Babel: In recent years we’ve seen the popular emergence of ensemble films consisting of parallel stories connected only by thematic material and trifles of cause and effect. Traffic was nominated for Best Picture in 2000, and while I admired it, I found the actual parallel storylines to be weak in isolation. Crash won Best Picture in 2005, and while it was both engaging and fun, the thematic material was often much too overt and heavy-handed to make an effective statement on racism. I would argue that Babel is a better film than both of these, and perhaps the best film I’ve seen in this ensemble format, precisely because it is strong on both accounts. I will be returning to this movie, and unless I was fooled by first impressions, I think it should be a legitimate contender this year.

Flushed Away: To paraphrase a scene from the film – “amusing”, and by that, I mean “diverting”. There’s a lot of classic Aardman irony that begs to come out in this film, and a lot of their stop-motion character designs survive the translation to CG (watch the exaggerated mouth movements and how they sync with the dialogue). However, I think the pace of the action is often much too frantic, and it’s really quite inexcusable to have so much forgettable licensed music obscure the score by Harry Gregson-Williams, one of the most interesting film composers of the past decade and such an integral part of Chicken Run. I may come to think better of this film in time, but I do think that despite its strengths, it doesn’t distinguish itself from the Great CG Cesspool of 2006 as effectively as I’d hoped.

Borat: Occasionally hilarious in the tradition of “informed silliness” pioneered by the Monty Python troupe. That said, this movie runs into the same problem as Rowan Atkinson’s Bean did back in 1998: it fails to situate its disconnected sketches within a narrative good enough to justify its feature-length running time. The Pamela Anderson business simply doesn’t cut it, and I do wish it was there as more than just a middling excuse for a frame story. Also, in the odd moments when the jokes are misfires, there’s an awkward dead space in Cohen’s timing where laughter is supposed to be, and it’s very obvious. I speculate that the larger the audience you’re in, the less often you will see this happen.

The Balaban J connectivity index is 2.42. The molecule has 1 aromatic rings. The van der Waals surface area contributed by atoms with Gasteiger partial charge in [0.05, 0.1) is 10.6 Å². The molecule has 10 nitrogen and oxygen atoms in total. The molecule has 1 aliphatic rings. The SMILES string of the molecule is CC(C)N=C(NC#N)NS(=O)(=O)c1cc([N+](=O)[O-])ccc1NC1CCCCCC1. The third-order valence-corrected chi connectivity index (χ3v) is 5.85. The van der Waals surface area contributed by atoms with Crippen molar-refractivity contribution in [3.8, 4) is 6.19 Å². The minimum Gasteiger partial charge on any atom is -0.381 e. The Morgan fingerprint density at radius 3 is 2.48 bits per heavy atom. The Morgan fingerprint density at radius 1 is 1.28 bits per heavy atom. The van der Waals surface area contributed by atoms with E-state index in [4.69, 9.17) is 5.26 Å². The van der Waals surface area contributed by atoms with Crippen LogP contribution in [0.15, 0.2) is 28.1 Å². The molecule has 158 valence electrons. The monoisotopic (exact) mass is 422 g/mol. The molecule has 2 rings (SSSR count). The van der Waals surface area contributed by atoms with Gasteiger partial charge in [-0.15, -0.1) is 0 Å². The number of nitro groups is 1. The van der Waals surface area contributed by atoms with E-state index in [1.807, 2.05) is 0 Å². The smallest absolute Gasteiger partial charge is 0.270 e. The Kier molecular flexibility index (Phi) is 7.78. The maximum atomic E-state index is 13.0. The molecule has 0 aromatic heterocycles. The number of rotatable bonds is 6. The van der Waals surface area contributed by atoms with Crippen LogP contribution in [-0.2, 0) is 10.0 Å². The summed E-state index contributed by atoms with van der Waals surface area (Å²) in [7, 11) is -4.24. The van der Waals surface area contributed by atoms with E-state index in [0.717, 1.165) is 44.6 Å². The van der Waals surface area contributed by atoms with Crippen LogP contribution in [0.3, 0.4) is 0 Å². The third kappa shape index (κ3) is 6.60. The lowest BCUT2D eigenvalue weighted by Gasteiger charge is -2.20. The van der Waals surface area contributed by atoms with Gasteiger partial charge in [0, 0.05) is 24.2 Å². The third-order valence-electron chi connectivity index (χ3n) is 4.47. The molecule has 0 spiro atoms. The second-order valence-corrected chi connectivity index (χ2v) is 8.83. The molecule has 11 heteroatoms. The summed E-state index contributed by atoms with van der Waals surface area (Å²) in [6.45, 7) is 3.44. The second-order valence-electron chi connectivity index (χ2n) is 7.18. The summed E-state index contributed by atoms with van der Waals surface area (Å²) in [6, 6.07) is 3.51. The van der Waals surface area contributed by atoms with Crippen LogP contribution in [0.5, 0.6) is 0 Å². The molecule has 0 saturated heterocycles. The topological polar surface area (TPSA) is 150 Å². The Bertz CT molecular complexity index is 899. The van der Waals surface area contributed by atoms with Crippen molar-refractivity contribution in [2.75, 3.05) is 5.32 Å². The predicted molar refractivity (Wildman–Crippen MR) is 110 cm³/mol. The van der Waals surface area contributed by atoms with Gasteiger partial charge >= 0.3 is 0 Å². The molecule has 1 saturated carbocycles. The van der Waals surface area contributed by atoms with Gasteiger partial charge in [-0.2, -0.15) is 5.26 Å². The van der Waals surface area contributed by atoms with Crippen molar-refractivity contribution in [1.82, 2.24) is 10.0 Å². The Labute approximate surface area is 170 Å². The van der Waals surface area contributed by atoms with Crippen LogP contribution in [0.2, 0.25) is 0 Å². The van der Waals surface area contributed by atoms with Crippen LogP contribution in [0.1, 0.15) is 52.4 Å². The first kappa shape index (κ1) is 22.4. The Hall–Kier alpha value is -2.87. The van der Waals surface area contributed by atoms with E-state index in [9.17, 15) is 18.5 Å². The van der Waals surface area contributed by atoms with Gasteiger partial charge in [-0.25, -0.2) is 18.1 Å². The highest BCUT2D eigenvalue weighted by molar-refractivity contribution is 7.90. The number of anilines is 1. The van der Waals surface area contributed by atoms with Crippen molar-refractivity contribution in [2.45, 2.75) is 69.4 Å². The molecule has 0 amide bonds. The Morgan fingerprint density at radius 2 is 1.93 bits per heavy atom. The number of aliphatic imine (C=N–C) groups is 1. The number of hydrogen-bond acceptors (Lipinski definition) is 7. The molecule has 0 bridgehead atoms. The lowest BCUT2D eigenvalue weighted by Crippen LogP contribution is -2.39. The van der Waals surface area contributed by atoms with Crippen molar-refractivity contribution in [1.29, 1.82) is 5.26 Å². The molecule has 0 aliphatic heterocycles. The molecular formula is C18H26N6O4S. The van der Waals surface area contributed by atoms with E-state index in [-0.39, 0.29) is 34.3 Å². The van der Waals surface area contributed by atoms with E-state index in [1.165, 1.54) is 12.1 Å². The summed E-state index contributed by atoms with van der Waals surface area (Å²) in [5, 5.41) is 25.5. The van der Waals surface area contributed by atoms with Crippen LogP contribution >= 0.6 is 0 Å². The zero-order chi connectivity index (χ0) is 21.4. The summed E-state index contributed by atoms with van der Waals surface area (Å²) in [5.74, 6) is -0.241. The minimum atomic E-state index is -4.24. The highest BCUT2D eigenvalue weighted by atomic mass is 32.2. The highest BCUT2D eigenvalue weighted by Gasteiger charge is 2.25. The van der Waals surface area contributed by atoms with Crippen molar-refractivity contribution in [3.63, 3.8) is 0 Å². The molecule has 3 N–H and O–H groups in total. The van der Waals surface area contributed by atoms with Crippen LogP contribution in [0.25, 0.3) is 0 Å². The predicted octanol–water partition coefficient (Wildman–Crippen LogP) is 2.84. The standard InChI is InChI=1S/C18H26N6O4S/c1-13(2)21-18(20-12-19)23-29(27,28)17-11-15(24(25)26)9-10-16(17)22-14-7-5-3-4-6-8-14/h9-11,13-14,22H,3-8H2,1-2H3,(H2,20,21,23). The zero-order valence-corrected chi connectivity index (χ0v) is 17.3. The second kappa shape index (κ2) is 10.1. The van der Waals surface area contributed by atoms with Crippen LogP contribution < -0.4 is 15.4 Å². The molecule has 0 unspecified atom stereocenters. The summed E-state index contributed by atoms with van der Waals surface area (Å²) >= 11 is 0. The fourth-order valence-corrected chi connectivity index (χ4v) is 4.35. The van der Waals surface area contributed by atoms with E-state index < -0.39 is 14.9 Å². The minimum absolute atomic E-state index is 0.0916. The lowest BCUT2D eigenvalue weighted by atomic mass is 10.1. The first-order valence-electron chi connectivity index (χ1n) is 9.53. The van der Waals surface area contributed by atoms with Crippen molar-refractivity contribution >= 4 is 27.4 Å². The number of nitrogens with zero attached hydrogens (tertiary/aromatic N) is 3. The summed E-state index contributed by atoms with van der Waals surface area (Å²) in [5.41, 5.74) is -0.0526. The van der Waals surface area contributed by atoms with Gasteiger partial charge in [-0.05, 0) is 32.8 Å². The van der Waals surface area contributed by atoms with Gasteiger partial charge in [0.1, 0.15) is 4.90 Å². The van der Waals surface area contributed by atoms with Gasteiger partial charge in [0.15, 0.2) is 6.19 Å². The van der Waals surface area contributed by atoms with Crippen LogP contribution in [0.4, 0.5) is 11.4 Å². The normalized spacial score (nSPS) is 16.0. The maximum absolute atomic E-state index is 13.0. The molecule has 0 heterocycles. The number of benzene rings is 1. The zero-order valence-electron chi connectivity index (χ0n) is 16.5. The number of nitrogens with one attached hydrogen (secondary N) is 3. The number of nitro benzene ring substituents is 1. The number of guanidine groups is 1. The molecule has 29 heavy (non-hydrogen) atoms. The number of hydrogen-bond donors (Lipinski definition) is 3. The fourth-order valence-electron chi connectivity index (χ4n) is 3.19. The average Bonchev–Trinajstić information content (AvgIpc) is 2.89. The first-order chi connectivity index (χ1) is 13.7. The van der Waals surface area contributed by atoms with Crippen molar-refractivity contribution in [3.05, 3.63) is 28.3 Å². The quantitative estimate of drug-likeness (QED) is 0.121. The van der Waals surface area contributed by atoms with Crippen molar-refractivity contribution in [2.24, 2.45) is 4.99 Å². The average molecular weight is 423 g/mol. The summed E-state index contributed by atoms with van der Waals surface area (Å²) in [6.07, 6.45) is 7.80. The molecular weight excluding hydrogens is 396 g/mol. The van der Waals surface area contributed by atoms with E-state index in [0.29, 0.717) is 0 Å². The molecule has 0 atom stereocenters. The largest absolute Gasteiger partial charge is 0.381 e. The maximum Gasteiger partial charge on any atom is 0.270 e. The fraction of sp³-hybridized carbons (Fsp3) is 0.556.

Casino Royale: I can’t praise this film enough. I haven’t seen all twenty-one Bond films, but I am ready to declare this one the best. It is certainly the closest to the Ian Fleming ideal, and without a doubt, exactly the kind of Bond film I’ve wanted to see for years. As trepidatious as I was of the substitution of poker for baccarat, when the baccarat scenes in the book were probably the most electric card-playing passages I’ve read in any novel, the execution is superb. I may write a more thorough post on Casino Royale at some point, because there’s just so much to applaud.

Next: nationhood. Maybe. It’s an infuriating issue exacerbated by the wild stupidity in this country in the past few weeks. I know this blog is predominantly apolitical, unlike those of my compatriots in the immediate vicinity (Dan Arnold, for instance), but poke a sleeping dragon in the eye with sharp enough a stick and he’s bound to wake. Or, as J.K. Rowling would put it, draco dormiens nunquam titillandus.